Daniel Tilias and Herode Laurent, founders of the Tap Tap Garden, the largest urban garden in Haiti, in the heart of the notorious Cite Soleil slum. The garden grows saplings to reforest Cite Soleil and serves thousands of kids who come to learn about the environment. (Felipe Jacome)

Today marks the five-year anniversary of the deadly earthquake that devastated Haiti, killing over 300,000 people and nearly leveling an entire country’s infrastructure. The country continues to grapple with rebuilding itself even after over $12 billion in aid was pledged by over 50 countries, 80 percent of which has been distributed, according to the United Nations.

In 2014, photographer Felipe Jacome began taking portraits of Haiti’s change makers, taking a closer look at local leaders and grassroots organizations trying to bring change to their communities, often with very little resources in the face of tremendous hardships.

“Over past the four years working as a documentary photographer in Haiti, I have encountered a remarkable amount of stories of individuals and grassroots organizations creating positive change,” Jacome tells In Sight.  “The types of initiatives range widely as they tackle the long list of Haiti’s illnesses. There is the story of KOFAVIV, a support group of rape survivors helping the thousands of women and children raped in the aftermath of the disaster. There is the tireless campaign of Haiti’s amputee soccer players to demand respect for the marginalized handicapped population.”

Jacome’s portrait piece seeks to highlight the stories of Haitians changing Haiti, a story sometimes overlooked by the international aid apparatus and muffled by the country’s political instability.


Leonel Jean Baptiste, a rice farmer who is a member of the Network of Cooperative Associations for the Production and Distribution of Rice of the Lower Artibonite (RACPABA), harvests rice in the plains of the Artibonite Valley. (Felipe Jacome)

Rara La Poussiere musicians play their traditional Rara instruments on the outskirts of Port-au-Prince. The Rara music troupes, distinctive for their drums and bamboo horns, originated at the dawn of the nation from the corps de musique of the Maroon armies in the Haitian Revolution. Raras are one of the most vivid expressions of Haiti’s history as the first free black republic. (Felipe Jacome)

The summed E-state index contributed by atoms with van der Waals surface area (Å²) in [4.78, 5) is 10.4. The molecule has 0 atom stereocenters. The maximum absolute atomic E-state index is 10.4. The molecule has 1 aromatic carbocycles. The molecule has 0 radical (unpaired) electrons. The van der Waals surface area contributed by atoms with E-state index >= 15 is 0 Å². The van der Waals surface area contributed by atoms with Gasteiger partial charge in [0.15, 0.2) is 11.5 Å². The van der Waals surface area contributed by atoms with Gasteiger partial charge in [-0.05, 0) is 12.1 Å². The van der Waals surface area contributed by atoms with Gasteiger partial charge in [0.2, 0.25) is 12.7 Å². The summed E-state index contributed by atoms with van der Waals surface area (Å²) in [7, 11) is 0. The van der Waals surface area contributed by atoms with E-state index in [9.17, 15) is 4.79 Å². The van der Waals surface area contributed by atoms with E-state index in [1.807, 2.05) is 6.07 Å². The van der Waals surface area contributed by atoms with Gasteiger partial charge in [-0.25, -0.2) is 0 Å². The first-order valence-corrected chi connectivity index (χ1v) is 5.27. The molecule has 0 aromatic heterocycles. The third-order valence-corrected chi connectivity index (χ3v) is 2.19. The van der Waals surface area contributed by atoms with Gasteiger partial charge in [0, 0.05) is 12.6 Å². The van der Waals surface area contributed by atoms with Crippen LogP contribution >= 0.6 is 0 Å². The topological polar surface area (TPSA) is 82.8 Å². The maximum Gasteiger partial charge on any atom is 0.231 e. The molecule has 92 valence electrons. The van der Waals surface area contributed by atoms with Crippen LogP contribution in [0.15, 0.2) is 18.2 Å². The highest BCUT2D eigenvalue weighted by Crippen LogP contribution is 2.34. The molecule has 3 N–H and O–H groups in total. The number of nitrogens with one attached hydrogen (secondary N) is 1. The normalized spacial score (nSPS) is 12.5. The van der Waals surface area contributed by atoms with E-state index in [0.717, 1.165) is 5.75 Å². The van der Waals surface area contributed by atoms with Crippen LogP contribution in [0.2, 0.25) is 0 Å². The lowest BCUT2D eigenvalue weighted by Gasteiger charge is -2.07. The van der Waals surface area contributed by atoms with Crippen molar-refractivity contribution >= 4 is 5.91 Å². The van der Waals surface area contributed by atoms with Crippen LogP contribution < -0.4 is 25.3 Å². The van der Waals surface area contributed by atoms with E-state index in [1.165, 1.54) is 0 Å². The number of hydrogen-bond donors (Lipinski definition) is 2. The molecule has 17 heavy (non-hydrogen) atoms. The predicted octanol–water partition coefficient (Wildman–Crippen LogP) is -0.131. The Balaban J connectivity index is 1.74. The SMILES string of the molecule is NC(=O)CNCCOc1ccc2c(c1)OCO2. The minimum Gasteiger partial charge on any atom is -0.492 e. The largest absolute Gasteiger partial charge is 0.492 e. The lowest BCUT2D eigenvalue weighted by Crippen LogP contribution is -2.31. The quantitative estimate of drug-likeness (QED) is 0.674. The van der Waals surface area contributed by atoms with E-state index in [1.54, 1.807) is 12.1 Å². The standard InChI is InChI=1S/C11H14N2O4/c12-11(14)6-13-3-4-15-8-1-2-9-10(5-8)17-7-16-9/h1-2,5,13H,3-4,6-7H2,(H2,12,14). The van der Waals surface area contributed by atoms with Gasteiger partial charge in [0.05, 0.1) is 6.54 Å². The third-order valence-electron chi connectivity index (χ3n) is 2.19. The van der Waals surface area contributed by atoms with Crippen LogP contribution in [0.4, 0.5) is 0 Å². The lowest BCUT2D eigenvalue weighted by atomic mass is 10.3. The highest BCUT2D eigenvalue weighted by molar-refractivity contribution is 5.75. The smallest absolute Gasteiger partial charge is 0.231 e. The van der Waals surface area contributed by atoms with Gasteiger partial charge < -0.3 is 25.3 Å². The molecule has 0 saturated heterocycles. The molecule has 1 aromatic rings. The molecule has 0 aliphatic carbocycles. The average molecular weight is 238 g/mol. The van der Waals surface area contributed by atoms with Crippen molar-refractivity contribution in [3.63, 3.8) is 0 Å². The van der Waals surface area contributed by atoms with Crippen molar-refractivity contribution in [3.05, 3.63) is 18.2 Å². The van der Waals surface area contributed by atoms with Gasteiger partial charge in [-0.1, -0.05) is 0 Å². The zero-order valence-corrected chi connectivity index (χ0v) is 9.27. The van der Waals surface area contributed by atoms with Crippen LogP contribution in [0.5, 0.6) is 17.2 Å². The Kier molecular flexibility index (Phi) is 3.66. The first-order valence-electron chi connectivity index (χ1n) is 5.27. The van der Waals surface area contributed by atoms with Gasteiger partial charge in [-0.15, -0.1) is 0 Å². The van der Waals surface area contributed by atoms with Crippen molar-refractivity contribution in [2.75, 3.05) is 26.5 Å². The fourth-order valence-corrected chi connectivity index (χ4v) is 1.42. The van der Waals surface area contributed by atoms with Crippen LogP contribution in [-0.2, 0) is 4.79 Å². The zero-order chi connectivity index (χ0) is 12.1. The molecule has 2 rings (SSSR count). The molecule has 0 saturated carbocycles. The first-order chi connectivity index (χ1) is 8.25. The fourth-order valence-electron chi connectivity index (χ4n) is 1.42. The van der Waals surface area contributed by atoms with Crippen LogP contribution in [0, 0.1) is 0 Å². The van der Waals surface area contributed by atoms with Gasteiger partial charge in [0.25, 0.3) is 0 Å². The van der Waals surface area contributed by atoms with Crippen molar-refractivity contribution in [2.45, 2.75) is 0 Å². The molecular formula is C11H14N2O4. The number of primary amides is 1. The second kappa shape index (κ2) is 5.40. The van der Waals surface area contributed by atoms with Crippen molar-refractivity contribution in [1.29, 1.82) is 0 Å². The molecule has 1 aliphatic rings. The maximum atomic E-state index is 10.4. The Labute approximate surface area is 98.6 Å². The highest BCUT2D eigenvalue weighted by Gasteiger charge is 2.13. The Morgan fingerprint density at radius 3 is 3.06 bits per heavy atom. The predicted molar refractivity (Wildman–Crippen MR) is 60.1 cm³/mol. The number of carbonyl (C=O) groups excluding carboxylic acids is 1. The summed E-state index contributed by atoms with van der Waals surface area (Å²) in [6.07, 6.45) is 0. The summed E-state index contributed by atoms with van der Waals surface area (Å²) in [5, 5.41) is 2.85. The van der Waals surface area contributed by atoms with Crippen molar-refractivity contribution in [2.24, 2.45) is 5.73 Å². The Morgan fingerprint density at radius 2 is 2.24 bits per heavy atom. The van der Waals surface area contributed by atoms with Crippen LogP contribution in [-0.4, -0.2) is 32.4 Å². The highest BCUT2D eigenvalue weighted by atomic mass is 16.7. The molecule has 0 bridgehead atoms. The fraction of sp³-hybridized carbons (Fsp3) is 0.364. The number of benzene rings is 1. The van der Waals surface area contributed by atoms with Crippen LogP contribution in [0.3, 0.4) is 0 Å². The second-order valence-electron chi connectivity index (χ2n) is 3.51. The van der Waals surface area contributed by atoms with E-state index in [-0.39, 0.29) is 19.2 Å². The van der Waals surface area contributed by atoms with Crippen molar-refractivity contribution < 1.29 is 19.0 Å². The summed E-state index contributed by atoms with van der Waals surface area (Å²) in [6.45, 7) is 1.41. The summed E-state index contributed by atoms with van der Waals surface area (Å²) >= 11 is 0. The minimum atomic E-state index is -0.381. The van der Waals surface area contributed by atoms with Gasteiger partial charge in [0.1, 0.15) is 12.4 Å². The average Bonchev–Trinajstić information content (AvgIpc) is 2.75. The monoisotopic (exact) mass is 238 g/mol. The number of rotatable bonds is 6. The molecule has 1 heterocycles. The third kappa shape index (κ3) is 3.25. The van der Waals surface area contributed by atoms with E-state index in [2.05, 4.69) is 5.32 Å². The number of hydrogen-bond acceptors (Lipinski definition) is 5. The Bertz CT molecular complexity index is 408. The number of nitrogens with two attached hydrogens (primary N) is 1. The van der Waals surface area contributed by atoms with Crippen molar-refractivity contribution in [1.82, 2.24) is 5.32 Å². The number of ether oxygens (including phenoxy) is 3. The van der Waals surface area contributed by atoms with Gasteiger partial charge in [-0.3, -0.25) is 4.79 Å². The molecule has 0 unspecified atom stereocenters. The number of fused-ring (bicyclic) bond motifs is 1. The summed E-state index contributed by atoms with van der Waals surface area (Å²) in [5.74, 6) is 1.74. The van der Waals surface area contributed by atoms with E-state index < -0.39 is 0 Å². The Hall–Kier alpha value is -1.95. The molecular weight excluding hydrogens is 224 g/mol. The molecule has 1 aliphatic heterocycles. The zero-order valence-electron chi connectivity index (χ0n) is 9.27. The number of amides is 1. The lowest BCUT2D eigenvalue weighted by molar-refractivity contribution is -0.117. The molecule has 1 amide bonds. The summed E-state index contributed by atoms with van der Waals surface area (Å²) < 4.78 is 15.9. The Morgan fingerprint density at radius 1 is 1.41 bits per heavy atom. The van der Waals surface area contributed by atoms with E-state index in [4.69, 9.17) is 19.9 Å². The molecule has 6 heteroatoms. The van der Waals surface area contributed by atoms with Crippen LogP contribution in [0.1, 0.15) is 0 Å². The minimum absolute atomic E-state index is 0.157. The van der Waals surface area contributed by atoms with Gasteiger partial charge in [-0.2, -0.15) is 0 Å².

Gran Lakou: Dancing to promote LGBT rights. Yonel Charles is a founding member and choreographer of the Gran Lakou folkloric dance troop, the first group to openly welcome LGBT dancers and to advocate for gay rights. Its work has been groundbreaking in a country with widespread discrimination against the LGBT community. (Felipe Jacome)

Cyborg Dance: Break-dancing against violence in Port-au-Prince’s slums. In the midst of the political violence and the gang wars that engulfed Haiti in 2004, a group of young men from several slums in Port-au-Prince founded the Cyborg Dance troupe as a way to create an alternative to violence. “Dancing is like a virus,” says Wendy Lazaire, a founding member of Cyborg Dance. (Felipe Jacome)

Orimar Luccene, Luckner Andre, and Casimir Sergot are among Haiti’s rising handicap athletes. The 2010 earthquake left scores of amputees. The Haitian National Amputee Soccer came together only four months after the earthquake and reached quarterfinals in the last World Cup held in Mexico in September 2014. (Felipe Jacome)

Sandra Edouard is a field agent for KOFAVIV (The Commission of Women Victims for Victims) The organization was founded in 2004 by a group of women who were raped during the 1991-1994 military dictatorship. (Felipe Jacome)

Jean Pierre Joseph, member of OSODFO (Organization for the Development of Fort Oge), stands in front of the historical Fort Oge which dates back to the years of the Haitian Revolution in 1804. (Felipe Jacome)

For almost 20 years, Eugene Andre and Celeur Jean Herard of the Atis Rezistans (Artists of the Resistance) art collective have been creating art through the recuperation of waste materials. (Felipe Jacome)